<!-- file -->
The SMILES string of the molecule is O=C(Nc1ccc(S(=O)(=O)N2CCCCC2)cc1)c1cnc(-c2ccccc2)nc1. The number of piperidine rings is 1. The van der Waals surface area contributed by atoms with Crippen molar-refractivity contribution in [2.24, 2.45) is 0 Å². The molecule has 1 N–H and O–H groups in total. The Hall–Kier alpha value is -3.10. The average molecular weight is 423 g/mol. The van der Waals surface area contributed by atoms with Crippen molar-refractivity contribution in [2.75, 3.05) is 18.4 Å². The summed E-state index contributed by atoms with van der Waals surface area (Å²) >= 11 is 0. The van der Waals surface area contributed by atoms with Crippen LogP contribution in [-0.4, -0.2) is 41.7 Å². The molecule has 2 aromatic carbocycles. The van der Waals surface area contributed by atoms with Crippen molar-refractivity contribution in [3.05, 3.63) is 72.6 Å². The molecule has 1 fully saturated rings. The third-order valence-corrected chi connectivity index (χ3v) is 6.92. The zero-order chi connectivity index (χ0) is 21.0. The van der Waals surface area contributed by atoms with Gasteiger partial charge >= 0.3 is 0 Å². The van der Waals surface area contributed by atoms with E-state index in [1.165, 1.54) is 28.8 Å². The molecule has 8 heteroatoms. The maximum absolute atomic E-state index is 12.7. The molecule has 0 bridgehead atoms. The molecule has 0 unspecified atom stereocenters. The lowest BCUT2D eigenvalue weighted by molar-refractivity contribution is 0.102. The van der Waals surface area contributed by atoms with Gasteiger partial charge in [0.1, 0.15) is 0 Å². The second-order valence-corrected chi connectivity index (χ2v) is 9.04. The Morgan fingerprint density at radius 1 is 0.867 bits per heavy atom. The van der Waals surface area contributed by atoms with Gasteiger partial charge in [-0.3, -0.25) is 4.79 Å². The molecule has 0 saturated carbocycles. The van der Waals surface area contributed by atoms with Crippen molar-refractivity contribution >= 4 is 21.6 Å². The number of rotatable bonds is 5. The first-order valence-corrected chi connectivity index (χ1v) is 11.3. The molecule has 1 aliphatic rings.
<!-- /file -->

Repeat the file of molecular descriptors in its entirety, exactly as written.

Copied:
The SMILES string of the molecule is O=C(Nc1ccc(S(=O)(=O)N2CCCCC2)cc1)c1cnc(-c2ccccc2)nc1. The number of piperidine rings is 1. The van der Waals surface area contributed by atoms with Crippen molar-refractivity contribution in [2.24, 2.45) is 0 Å². The molecule has 1 N–H and O–H groups in total. The Hall–Kier alpha value is -3.10. The average molecular weight is 423 g/mol. The van der Waals surface area contributed by atoms with Crippen molar-refractivity contribution in [2.75, 3.05) is 18.4 Å². The summed E-state index contributed by atoms with van der Waals surface area (Å²) >= 11 is 0. The van der Waals surface area contributed by atoms with Crippen LogP contribution in [-0.4, -0.2) is 41.7 Å². The molecule has 2 aromatic carbocycles. The van der Waals surface area contributed by atoms with Crippen molar-refractivity contribution in [3.05, 3.63) is 72.6 Å². The molecule has 1 fully saturated rings. The third-order valence-corrected chi connectivity index (χ3v) is 6.92. The zero-order chi connectivity index (χ0) is 21.0. The van der Waals surface area contributed by atoms with Gasteiger partial charge >= 0.3 is 0 Å². The van der Waals surface area contributed by atoms with E-state index in [1.165, 1.54) is 28.8 Å². The molecule has 8 heteroatoms. The maximum absolute atomic E-state index is 12.7. The molecule has 0 bridgehead atoms. The molecule has 0 unspecified atom stereocenters. The lowest BCUT2D eigenvalue weighted by molar-refractivity contribution is 0.102. The van der Waals surface area contributed by atoms with Gasteiger partial charge in [0.1, 0.15) is 0 Å². The second-order valence-corrected chi connectivity index (χ2v) is 9.04. The Morgan fingerprint density at radius 1 is 0.867 bits per heavy atom. The van der Waals surface area contributed by atoms with Gasteiger partial charge in [-0.3, -0.25) is 4.79 Å². The molecule has 0 saturated carbocycles. The van der Waals surface area contributed by atoms with Crippen molar-refractivity contribution >= 4 is 21.6 Å². The number of rotatable bonds is 5. The first-order valence-corrected chi connectivity index (χ1v) is 11.3. The molecule has 1 aliphatic rings.